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Accommodating guests with autism

For travellers with Autism Spectrum Disorder (ASD), leaving the familiar comforts of home can often be a daunting prospect. Click. explores how properties can adequately serve the needs of guests with the condition

With 1 in 59 children diagnosed with autism in 2018 in the US alone, according to CDC, the need for autism-friendly accommodations is prevalent. Another survey conducted by Autism Travel further highlights the necessity for properties to meet this demand, with 97% of respondents indicating they are not satisfied with the current travel options available for families with autism.

This underserved market has specific needs, though, and understanding that is the key to tapping into the demographic and ensuring a great experience for all involved.

Preparation is key

For Alice Horn, CEO of VillaKey – the first vacation rental company to become certified in autism travel – the lightbulb moment came after recognising reviews from families with special needs. “It caught my attention because, particularly as a child, it was difficult for our family to travel because my dad was also on the spectrum.

“During a focus group, organised for me by the centre of autism-related disabilities at the University of Miami, it was confirmed that it’s an issue for these families to find a quiet, private and secure place to stay when travelling. All of these things add up to a perfect scenario for vacation rentals being able to help.”

Many people with autism don’t react well to change, so providing them with preparation material prior to their stay can help facilitate a smooth arrival. “If you’re a larger hotel, creating a visual guide or story can be helpful,” says Daniel Cadey, Autism Friendly Development Manager at the National Autistic Society. “This can include photos of the reception, lift, guest room – all the different touch points the guest will experience. If you’re a smaller property, it’s important to ensure that any images on your website are an actual representation of what you will be providing, so the guest knows what to expect.


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“And if there are any unexpected changes – such as a room swap – make sure that the guest is aware beforehand and help them to understand why that change is being made. It all comes down to preparing people beforehand.”

Along with a visual slideshow, Hotel Port aux Basques also sends a questionnaire to guests before arrival to determine where the guests sits on the autism spectrum and any triggers they may have. “It features questions such as is the guest sensitive to light? Or, what type of music don’t they like?,” says Cathy Lomond, Owner of Hotel Port aux Basques. “It’s all about making the environment as comfortable as possible for the guest; having this information before they arrive can make all the difference.”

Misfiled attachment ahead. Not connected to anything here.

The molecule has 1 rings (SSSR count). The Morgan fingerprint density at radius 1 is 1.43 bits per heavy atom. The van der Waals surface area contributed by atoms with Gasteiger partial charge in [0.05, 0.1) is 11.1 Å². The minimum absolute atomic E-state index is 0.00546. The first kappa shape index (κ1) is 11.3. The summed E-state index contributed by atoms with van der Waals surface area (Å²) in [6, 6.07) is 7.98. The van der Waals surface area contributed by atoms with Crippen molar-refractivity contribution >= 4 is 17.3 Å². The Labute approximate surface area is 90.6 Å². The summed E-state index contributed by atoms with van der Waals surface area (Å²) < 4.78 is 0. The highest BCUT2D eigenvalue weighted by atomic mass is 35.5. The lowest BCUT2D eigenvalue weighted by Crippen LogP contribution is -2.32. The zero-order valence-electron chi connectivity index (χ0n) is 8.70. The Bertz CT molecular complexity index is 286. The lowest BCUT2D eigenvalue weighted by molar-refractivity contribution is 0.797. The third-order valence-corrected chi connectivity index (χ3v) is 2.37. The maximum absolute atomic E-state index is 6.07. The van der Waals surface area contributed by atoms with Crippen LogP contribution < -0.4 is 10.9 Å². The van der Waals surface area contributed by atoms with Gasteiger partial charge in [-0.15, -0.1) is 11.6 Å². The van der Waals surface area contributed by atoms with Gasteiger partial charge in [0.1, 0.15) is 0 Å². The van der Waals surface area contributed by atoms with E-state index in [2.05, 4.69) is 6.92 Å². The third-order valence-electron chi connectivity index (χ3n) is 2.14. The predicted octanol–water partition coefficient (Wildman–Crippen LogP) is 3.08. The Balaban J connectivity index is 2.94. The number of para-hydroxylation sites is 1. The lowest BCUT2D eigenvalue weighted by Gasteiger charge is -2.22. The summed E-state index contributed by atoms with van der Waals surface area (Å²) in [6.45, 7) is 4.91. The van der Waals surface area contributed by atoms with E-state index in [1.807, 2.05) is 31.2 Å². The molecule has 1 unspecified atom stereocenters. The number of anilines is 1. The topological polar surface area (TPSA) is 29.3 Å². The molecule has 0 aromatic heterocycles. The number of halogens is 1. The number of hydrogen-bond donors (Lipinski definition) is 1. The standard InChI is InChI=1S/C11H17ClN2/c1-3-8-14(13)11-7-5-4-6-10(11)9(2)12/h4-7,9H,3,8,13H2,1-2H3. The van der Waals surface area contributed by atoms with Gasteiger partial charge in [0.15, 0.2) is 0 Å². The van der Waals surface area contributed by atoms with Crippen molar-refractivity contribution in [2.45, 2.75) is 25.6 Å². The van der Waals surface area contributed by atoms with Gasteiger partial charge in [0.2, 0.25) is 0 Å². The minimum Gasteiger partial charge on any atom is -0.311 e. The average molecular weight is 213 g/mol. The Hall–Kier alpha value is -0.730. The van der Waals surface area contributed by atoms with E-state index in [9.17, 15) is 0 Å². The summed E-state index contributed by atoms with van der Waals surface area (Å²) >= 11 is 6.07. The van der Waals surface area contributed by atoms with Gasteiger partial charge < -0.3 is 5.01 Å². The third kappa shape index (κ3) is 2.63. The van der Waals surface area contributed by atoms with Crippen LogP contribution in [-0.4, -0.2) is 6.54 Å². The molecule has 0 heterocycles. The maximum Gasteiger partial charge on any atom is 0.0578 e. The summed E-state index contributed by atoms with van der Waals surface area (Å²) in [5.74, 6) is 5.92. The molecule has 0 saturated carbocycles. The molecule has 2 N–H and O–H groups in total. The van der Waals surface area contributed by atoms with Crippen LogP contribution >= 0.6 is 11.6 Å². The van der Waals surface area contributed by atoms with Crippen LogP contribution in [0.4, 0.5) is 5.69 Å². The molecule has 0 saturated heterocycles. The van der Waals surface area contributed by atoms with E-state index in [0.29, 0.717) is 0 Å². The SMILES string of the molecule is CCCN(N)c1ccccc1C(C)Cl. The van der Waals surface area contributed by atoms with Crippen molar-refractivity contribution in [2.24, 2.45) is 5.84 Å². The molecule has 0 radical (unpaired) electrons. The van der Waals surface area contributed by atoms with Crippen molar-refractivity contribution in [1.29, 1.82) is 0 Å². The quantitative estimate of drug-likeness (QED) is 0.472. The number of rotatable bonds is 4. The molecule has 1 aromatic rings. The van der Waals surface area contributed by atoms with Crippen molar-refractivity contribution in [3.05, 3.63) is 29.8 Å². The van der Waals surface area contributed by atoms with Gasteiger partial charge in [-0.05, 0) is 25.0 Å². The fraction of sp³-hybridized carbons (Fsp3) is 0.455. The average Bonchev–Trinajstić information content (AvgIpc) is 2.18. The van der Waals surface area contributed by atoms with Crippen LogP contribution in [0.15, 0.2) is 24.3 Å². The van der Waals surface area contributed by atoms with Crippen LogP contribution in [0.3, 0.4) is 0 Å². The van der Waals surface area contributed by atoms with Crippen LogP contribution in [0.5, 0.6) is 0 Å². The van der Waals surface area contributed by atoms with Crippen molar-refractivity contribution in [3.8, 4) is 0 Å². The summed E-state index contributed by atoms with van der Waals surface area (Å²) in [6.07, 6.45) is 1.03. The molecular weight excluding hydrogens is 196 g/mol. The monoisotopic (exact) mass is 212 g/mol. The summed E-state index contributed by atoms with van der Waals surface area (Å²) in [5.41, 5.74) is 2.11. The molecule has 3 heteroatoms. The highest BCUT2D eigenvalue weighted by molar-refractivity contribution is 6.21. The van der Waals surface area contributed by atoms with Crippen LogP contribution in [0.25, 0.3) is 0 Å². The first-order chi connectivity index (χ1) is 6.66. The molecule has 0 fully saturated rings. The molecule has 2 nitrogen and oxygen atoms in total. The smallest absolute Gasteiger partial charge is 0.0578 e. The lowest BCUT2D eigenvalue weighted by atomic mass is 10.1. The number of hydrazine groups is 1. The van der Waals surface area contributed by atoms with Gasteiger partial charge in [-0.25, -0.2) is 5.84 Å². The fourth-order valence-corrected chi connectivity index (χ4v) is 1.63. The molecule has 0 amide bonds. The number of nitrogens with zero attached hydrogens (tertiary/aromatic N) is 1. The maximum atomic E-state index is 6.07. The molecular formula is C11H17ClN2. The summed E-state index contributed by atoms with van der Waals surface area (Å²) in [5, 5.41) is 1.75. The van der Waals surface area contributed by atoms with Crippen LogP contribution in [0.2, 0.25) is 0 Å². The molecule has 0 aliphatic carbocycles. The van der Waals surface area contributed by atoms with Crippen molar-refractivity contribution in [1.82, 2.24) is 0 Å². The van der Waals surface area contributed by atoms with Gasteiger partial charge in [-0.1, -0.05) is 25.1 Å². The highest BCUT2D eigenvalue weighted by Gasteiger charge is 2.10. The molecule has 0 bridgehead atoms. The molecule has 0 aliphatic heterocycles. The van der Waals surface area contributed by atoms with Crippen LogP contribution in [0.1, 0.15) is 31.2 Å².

Focusing on the details

Safety and security is one main concern for families travelling with children who have autism. By putting minor precautions in place, you can help guests to feel at ease. “We adapted our guest rooms by doing things like ensuring pictures were mounted to the wall, adding an additional chain lock to the doors and attaching safety locks on the drawers,” says Lomond. “Doing this wasn’t greatly time-consuming, nor was it expensive to convert the rooms to be autism-friendly.”

The hotel also boasts a sensory room – complete with a soothing mural, cocoon-like hammock, dim blue lighting and padded flooring – that provides travellers with sensitivities with a calming environment.

VillaKey’s Horn also takes similar details into account when scouting for new properties. “We look for homes that are in a quiet location and decorated in soothing colours. We ensure all of our pools are fenced, provide alarms on the doors to alert family members if they open, and use fragrance-free cleaning products.”

Often, people living with autism also have food allergies and special diets. While vacation rentals have the luxury of a fully-equipped kitchen, hotels may need to adapt their on-site restaurants. “People with autism are usually very visual and not as verbal,” says Lomond. “So, on our food and beverage menus, you’ll find pictures instead of words – allowing the guest to point and tell us exactly what they would like. We ensure what we serve matches the picture, this is something very important because you want to avoid surprises. For example, if the picture shows that the ice-cream comes in a red bowl, we make sure that’s how they receive it.”

And while exploring how your property can become certified as autism-friendly can help, Horn suggests talking to people as the main starting point: “My journey really started by talking to my close contacts and friends. Once I started telling people I was interested in this market, everyone seemed to know someone with autism. Talk to them. Listen and learn what their travel experience is like. From there, anyone can turn it into a more formalised programme for their guests.”

Hero image: rawpixel.com, Pexels

Takeaway
  • With 1 in 59 children diagnosed with autism in 2018 in the US alone, the need for autism-friendly accommodations is prevalent
  • Many people with autism don’t react well to change, so providing them with preparation material prior to their stay can help facilitate a smooth arrival
  • Safety and security is one main concern for families travelling with children who have autism. By putting minor precautions in place, you can help guests to feel at ease
  • Hotel restaurants should be aware that people with autism often have food allergies and special diets

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